By: Nancy Cambria
Communications Manager, For the Sake of All
In the snap of a finger about one million neural connections are created in the developing brains of individual newborns, infants, and toddlers. Think of each second as adding on to an amazingly intricate web of wiring that helps the brain manage the body and interact with itself and the world outside of it.
At no other time in life does the human brain experience such incredible growth than in these first three years of life. Research highlighted at Harvard University’s Center on the Developing Child demonstrates this critical brain development does not happen in a vacuum. Positive or negative human interaction shapes this developing brain architecture in profound ways.
Positive nurturing and attachments – holding children in infancy, attending lovingly to their physical and emotional needs, softly reading picture books, guiding children through imaginative play and other nurturing activities – form essential bonds between young children and adults. Those connections influence the wiring of a young child’s brain to enhance communication, learning, and positive social and emotional skills that can set a child on the right track for life.
The research also shows the brains of very young children who lack nurturing and strong adult attachments develop different wiring to deal with stress and basic survival. They may be prone to classic “fight-or-flight” responses in situations that other children find routine. It can be harder for them to focus and learn. It can impair their ability to work through a task or take mental steps to solve a problem. Their brains are wired to be on guard, so it’s just harder to trust others, like teachers and other children.
Think of the wiring of a young brain as a tree trying to branch out. Trees exposed to sunlight with ample water and nutrients without other trees blocking their sunlight develop spectacular crowns of branches and leaves. These trees can live for more than a century. But trees competing to grow in a dense forest adapt by twisting their branches to reach that one bit of sunlight to survive. They show great grit to survive. But being lopsided in shape makes them more prone to falling down in storms.
This is why For the Sake of All developed a Discussion Guide and Action Toolkit on improving early childhood development in St. Louis, particularly for children in neighborhoods and households experiencing high levels of trauma and stress from poverty. Sometimes it’s just harder for families to provide key nurturing for newborns and toddlers if they are dealing with the extreme stresses of everyday survival to sustain housing, food, and transportation.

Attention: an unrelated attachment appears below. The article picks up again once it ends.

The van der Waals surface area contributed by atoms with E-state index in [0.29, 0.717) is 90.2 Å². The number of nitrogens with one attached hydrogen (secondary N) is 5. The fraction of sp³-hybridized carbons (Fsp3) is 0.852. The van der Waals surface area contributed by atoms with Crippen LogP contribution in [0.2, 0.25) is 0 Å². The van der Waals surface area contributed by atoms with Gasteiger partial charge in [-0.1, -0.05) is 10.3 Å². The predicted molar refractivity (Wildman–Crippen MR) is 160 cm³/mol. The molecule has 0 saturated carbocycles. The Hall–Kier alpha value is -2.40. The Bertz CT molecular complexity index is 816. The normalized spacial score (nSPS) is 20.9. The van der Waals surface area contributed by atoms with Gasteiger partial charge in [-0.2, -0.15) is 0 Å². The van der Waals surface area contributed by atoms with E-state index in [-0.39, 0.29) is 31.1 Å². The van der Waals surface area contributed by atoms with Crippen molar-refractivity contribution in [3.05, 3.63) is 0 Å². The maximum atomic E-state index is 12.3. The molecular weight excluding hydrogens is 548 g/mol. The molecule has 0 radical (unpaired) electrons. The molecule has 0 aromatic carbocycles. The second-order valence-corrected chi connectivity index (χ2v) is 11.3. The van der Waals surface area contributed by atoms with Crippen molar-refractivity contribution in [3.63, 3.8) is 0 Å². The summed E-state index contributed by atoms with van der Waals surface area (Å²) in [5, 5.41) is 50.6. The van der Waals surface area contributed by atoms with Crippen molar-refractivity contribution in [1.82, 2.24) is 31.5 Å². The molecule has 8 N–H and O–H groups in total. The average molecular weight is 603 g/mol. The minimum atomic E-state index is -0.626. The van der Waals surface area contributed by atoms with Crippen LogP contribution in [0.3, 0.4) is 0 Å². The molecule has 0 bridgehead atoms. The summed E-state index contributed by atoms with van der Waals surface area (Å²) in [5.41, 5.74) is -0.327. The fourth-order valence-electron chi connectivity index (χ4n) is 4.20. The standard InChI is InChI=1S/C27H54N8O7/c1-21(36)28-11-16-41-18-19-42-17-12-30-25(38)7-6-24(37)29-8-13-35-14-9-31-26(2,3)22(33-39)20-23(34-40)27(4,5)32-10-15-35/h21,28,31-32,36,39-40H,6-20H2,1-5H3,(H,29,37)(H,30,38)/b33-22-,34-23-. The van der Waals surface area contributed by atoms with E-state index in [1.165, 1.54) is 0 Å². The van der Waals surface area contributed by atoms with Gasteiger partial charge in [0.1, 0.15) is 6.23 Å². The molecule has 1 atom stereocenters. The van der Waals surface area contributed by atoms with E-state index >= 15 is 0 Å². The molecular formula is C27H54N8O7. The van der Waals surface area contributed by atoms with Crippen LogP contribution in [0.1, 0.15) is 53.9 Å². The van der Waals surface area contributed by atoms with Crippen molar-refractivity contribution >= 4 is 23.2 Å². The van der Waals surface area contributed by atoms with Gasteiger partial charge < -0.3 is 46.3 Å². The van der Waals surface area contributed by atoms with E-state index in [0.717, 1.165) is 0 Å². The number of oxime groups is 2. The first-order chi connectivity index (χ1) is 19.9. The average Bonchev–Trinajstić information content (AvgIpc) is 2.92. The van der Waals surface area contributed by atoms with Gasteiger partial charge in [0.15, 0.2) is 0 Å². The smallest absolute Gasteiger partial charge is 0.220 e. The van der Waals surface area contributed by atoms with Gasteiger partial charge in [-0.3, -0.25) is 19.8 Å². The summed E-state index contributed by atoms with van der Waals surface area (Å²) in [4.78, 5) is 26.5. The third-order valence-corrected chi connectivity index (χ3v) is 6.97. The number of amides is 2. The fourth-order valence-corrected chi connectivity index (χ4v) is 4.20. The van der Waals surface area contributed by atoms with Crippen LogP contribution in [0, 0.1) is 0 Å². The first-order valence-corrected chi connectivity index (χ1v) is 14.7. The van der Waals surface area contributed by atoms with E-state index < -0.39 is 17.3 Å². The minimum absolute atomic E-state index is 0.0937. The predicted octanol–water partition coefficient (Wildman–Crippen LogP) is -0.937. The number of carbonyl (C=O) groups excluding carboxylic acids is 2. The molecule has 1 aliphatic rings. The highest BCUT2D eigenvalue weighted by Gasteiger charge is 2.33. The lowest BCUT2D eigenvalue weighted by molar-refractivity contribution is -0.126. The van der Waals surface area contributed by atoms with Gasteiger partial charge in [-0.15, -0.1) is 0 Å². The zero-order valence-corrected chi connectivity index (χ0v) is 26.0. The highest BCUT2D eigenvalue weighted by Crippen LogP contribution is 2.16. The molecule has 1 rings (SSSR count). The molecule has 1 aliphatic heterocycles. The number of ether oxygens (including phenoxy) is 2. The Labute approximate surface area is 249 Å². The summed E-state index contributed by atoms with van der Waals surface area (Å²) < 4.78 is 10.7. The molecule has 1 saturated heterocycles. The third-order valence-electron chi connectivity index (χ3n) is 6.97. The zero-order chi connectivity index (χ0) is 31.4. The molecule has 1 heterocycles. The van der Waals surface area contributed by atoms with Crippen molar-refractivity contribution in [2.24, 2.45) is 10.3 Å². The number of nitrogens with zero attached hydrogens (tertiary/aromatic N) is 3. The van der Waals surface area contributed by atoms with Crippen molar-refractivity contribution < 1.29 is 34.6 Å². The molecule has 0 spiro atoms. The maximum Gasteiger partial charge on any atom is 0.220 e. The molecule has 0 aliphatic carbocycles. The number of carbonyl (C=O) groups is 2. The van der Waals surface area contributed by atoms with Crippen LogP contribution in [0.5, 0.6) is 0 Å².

Quality early childhood programs help develop healthier brains in babies and young children, particularly for children growing up in poverty. A network of strong prenatal care programs, home visiting programs, parenting supports and quality child care and preschool programming are valuable investments in the health of our community’s children.
Even the U.S. Federal Reserve agrees. Investing in early childhood programs for low-income children has the best return on investment in human capital than at any other time in life: $4 to $9 for every dollar spent.
Check out a recent video by The Atlantic on child brain development and stress. It refers to the early 1990s when George H.W. Bush declared “The Decade of the Brain” to prompt investment in early childhood programs. Though there’s been an increasing call for universal pre-kindergarten funding, overall progress on funding a full array of programs has been slow. Though landmark research on child development and neuroscience continues, the policies and programs to support what we know about optimal brain development in young children is still lacking – particularly for children most in need.
To learn more about how toxic stress and trauma are particularly affecting St. Louis children living in poorer, segregated neighborhoods, read the St. Louis Post-Dispatch report, “The Crisis Within: How toxic stress and trauma endanger our children.” The report features solutions and a graphic that explains how early stress can adversely affect child development and health through a lifetime.